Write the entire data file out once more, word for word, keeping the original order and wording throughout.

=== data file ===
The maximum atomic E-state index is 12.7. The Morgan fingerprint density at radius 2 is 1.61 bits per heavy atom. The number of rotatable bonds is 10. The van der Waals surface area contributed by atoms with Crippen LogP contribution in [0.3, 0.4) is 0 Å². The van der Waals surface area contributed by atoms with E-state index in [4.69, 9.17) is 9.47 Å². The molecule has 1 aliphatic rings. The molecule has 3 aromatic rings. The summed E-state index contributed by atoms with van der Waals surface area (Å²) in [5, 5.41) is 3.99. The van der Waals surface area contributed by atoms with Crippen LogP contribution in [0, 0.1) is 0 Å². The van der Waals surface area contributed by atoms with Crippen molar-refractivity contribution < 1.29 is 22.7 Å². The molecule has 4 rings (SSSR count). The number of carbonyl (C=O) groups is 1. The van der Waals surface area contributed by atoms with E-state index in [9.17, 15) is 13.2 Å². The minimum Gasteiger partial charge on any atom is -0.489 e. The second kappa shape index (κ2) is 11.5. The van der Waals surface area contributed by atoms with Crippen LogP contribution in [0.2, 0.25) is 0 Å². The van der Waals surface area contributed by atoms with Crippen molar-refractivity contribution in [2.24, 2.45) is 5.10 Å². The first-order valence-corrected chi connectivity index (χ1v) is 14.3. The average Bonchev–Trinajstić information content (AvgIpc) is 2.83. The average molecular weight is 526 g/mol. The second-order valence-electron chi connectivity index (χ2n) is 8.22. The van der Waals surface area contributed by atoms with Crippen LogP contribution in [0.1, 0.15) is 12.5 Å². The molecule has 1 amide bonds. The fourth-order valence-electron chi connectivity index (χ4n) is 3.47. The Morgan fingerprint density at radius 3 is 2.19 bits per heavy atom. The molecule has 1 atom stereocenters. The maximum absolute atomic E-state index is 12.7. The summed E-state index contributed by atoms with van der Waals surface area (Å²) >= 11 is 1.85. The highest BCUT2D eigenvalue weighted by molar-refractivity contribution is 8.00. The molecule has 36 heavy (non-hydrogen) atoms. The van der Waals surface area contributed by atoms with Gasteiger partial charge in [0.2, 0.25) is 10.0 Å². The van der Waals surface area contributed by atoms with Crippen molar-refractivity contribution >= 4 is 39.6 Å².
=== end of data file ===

The maximum atomic E-state index is 12.7. The Morgan fingerprint density at radius 2 is 1.61 bits per heavy atom. The number of rotatable bonds is 10. The van der Waals surface area contributed by atoms with Crippen LogP contribution in [0.3, 0.4) is 0 Å². The van der Waals surface area contributed by atoms with E-state index in [4.69, 9.17) is 9.47 Å². The molecule has 1 aliphatic rings. The molecule has 3 aromatic rings. The summed E-state index contributed by atoms with van der Waals surface area (Å²) in [5, 5.41) is 3.99. The van der Waals surface area contributed by atoms with Crippen LogP contribution in [0, 0.1) is 0 Å². The van der Waals surface area contributed by atoms with Crippen molar-refractivity contribution < 1.29 is 22.7 Å². The molecule has 4 rings (SSSR count). The number of carbonyl (C=O) groups is 1. The van der Waals surface area contributed by atoms with E-state index in [9.17, 15) is 13.2 Å². The minimum Gasteiger partial charge on any atom is -0.489 e. The second kappa shape index (κ2) is 11.5. The van der Waals surface area contributed by atoms with Crippen LogP contribution in [0.2, 0.25) is 0 Å². The van der Waals surface area contributed by atoms with Crippen molar-refractivity contribution in [2.24, 2.45) is 5.10 Å². The first-order valence-corrected chi connectivity index (χ1v) is 14.3. The average Bonchev–Trinajstić information content (AvgIpc) is 2.83. The average molecular weight is 526 g/mol. The second-order valence-electron chi connectivity index (χ2n) is 8.22. The van der Waals surface area contributed by atoms with Crippen LogP contribution in [0.1, 0.15) is 12.5 Å². The molecule has 1 amide bonds. The fourth-order valence-electron chi connectivity index (χ4n) is 3.47. The Morgan fingerprint density at radius 3 is 2.19 bits per heavy atom. The molecule has 1 atom stereocenters. The maximum absolute atomic E-state index is 12.7. The summed E-state index contributed by atoms with van der Waals surface area (Å²) >= 11 is 1.85. The highest BCUT2D eigenvalue weighted by molar-refractivity contribution is 8.00. The molecule has 36 heavy (non-hydrogen) atoms. The van der Waals surface area contributed by atoms with Gasteiger partial charge in [0.2, 0.25) is 10.0 Å². The van der Waals surface area contributed by atoms with Crippen molar-refractivity contribution >= 4 is 39.6 Å².